Are There Potential Dangers?
Based on the above-listed sources, LSD is the drug most popularly microdosed. LSD is a primary hallucinogenic drug that results in the experience of hallucinations (most often, visual and auditory hallucinations), altered perceptions of objects in the environment, and time distortions. It is commonly used by people to expand their consciousness.
Microdosing of LSD is not designed to produce these effects but is allegedly designed to heighten awareness, boost creativity, and result in the sense of well-being that reportedly may counteract the effects of depression. The long-term effects of LSD use are generally considered to be relatively benign in most individuals, and those who take minimal amounts of the drug at periodic intervals are most likely not at significant risk for health issues.
Other popular hallucinogens that are used in microdoses include psilocybin (the active substance in magic mushrooms), and mescaline (the chemical in peyote).
There appears to be little risk for individuals to become physically dependent on any of these substances. If they are taken at the intervals suggested in tiny amounts, they most likely will not result in serious side effects in most people. However, as mentioned above, the reported positive effects of microdosing these drugs have not been clinically tested.
Also, these drugs are controlled substances in the Schedule I classification. This means that individuals caught with any amount of these drugs are subject to prosecution. Therefore, it appears that the cost of possessing drugs, even in very small amounts, clearly outweighs the benefits.
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There is some evidence that some individuals are attempting to use the drug MDMA (ecstasy) for periodic microdosing. Some studies suggest that MDMA may be useful in the treatment of some psychiatric issues, such as post-traumatic stress disorder or depression. However, this is an extremely dangerous drug, and this practice should be discouraged unless one is under the supervision of a physician.
At the time of this writing, there is no clinical evidence to suggest that microdosing MDMA has any therapeutic benefits.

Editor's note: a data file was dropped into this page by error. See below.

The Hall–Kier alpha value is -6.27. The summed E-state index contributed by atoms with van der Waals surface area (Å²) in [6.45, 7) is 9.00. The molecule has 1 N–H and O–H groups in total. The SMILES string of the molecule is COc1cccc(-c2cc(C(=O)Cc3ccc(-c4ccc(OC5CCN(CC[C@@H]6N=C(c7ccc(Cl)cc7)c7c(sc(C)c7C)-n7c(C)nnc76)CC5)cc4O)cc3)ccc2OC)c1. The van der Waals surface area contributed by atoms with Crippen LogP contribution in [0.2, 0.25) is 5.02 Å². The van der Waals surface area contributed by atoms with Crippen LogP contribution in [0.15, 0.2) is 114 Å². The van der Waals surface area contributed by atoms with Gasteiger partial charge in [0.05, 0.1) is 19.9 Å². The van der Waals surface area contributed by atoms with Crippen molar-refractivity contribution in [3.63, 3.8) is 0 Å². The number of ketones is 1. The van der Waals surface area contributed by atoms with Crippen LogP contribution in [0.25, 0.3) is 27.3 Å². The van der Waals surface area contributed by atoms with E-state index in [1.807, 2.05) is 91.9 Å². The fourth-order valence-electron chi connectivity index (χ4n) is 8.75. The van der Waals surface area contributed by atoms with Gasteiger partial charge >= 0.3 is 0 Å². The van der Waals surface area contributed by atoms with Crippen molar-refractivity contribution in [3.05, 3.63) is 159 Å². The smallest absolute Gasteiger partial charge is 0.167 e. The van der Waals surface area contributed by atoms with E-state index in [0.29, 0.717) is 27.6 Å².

Finally, as mentioned above, the practice of microdosing appears to be haphazard and inconsistent among individuals who claim to do so. The majority of individuals in one survey who admitted to microdosing at least once guessed at how much the microdose would be for them.
This could lead to an unsafe situation if individuals are not careful about the amount of the drug they are using. Because the effects associated with microdosing are very mild if they exist at all, some individuals may continue to take the drug and eventually overdose on it.
Can Microdosing Lead to Depression?
There appears to be no evidence that microdosing any of the above drugs can cause a person to experience depressive symptoms. Certainly, individuals who use large amounts of the drugs, experience the psychoactive effects of the drugs, and then experience a crash or comedown as it is metabolized may experience depressive symptoms; however, this does not appear to be probable with individuals who microdose the drug.
Based on the available evidence, the following can be concluded:
- There is no scientific evidence that the practice of microdosing with hallucinogenic drugs like LSD is a valid approach to clinical depression despite some anecdotal evidence that it may reduce everyday stress.
- Even though microdosing requires a person to only intermittently use tiny amounts of a particular drug, microdosing with certain drugs like MDMA is still potentially dangerous.
- There will be no formal approval of the practice of microdosing to treat clinical depression until there are clinical trials performed, and the results of these trials can be shown to be reliable.
- Individuals who struggle with clinical depression or think they may have a diagnosis of depression should consult with a mental health care professional.